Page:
|The music industry is no stranger to changes, and this New Year will also likely bring new challenges that artists and personalities will also have to deal with / Photo by: The Austinot via Flickr|
The music industry is no stranger to changes, and this New Year will also likely bring new challenges that artists and personalities will also have to deal with. Before jumping to the 2020 predictions for the industry, let’s take a look back at how 2019 did.
Trends of 2019: Streaming and the Record Market
In an article by Music Ally, a website that brings monthly insight reports in the music industry, it was listed that the most positive trends of 2019 “were the figures coming out of markets that were either slow to benefit from the streaming upswing or those that have experienced bumps along the way.”
One of the better growth from 2018 to 2019 was the French recorded market, for instance, which grew from 1.8% in 2018 to 12.7% in the first half of 2019. Germany’s was weak-performing in 2018 but grew in the first half of 2019 by 7.9%. Spain also improved from 2018 to the first half of 2019, with a growth of 5.9% to 27%.
There’s also significant growth from other territories like Latin America, China, India, Southeast Asia, and Africa. Stu Bergen of the Warner Music Group said in April that this growth can continue if stakeholders are more active in anticipating “the needs of the market and the changes in the market and to serve your audience and serve your fans.”
For a while, toward the end of 2019, when people started sharing their “Wrapped 2019” records, people naively assumed that it was something to be celebrated, but for artists and critics, the truth was the polar opposite.
“The ‘Wrapped’ cards were ubiquitous on social media for a couple of days, but there was also a backlash: critics pointing out that a big number of streams can seem rather more paltry when converted to projected royalties,” stated the article.
However, there is still a silver lining. The royalty system may not be the same as it was many years ago, but a recent IFPI ‘Music Listening 2019’ study in September found that 89% of respondents were at least using some kind of legal music-streaming service to listen to their favorite tunes. This is compared to the 95% of people in 2008 who were consuming music through illegal downloads.
Predictions for 2020: Understanding Music Metadata
The music industry going forward will need to focus on streaming services and their performances. Since there will only ever be more streaming service subscribers, the industry has to be careful of the mechanism that powers the streaming service.
According to Quartz, a business-focused, English-language international news organization, one of the main discussions that people should have around streaming services is the algorithms that power it from the background. The thing is, algorithms “are only as comprehensive and effective as the humans behind them.”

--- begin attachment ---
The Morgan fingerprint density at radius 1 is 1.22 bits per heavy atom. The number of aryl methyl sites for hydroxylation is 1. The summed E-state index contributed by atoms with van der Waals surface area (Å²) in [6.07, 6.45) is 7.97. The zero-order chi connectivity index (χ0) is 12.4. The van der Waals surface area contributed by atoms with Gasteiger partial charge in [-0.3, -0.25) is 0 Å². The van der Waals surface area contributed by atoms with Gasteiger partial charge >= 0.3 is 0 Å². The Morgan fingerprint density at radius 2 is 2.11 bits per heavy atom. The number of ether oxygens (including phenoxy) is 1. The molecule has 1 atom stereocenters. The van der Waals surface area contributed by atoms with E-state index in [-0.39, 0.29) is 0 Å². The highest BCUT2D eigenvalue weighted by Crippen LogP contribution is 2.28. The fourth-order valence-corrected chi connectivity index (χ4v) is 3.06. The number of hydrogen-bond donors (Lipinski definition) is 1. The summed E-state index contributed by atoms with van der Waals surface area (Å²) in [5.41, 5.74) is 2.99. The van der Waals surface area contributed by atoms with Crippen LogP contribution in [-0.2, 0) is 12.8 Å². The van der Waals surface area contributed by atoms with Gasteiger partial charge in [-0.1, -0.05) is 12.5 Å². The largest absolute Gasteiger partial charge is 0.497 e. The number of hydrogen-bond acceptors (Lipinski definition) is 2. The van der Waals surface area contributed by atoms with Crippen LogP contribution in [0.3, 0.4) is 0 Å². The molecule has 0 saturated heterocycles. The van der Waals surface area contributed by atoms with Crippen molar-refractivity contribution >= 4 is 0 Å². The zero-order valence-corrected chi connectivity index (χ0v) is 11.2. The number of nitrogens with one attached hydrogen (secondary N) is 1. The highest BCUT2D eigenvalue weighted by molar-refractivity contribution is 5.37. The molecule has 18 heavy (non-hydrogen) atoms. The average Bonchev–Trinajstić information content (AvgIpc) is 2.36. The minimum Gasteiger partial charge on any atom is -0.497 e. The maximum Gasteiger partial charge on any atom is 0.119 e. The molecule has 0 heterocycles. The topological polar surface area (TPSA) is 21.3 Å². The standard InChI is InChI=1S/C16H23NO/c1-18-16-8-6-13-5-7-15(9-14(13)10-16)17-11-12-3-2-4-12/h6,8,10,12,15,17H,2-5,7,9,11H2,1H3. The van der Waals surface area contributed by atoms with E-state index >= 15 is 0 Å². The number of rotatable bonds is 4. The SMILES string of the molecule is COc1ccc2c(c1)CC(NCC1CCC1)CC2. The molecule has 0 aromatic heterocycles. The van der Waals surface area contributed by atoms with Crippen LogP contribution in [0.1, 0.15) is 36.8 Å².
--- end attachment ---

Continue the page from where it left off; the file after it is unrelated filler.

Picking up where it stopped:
In short, music metadata is what we are dealing with. To illustrate, the new system of sharing music on streaming services begin with record labels and independent artists sending information about their music to streaming services. Editors and curators then work to “verify and expand upon that information, which is then handled by curation teams that add it to playlists and pair it with similar music.”
This is why listening to artists like SZA, who specializes in R&B music, leads us to listen to similar-sounding artists and why indie artist playlists bring us to others who have the same style.
When music is mishandled, though, or at least fundamentally misunderstood for its efforts in genre-bending, problems arise. The biggest music industry issue exploded in 2019 when Lil Nas X’s “Old Town Road” broke the internet—and everything else. For a big chunk of 2019, everyone was playing the song on TikTok, in college parties, on phones, during downtime, and just for a good laugh. It was the longest-running hit of 2019, and it was a whole brand that its singer himself fully endorsed.
Except when it came down to labeling the song, Billboard was at a loss. It turned out that its country-hip hop mix didn’t seem to lean fully on either side to be called either, which was why it first felt a rocky start on top of the charts. It caused a ruckus that brought people who liked both genres out of the woodwork to defend Lil Nas X’s work and its inarguable place in both country and hip hop.
|The music industry going forward will need to focus on streaming services and their performances. Since there will only ever be more streaming service subscribers, the industry has to be careful of the mechanism that powers the streaming service / Photo by: MetalworksInstitute via Wikimedia Commons|
Outside of the West, another market is emerging: Beijing.
According to IQ Mag, an essential news source for the international live music business, Beijing, China has plans to “position the city as an ‘international music capital,’” aiming for revenue from the Chinese capital’s music and related industries to reach ¥120 billion (US$17.2 billion) by 2025.
With a ¥60 billion ($8.6 billion) earning in 2017, the government found that the country can take advantage of this growth, which is also the reason why Beijing has been lauded as being the “global center of Chinese music.”
The guidelines for building up the Chinese music industry include encouraging “innovation in music technology, including AI composition and ‘musical emotional recognition.’”
For as long as people appreciate music, the industry will thrive and find other means to reach and expand its market.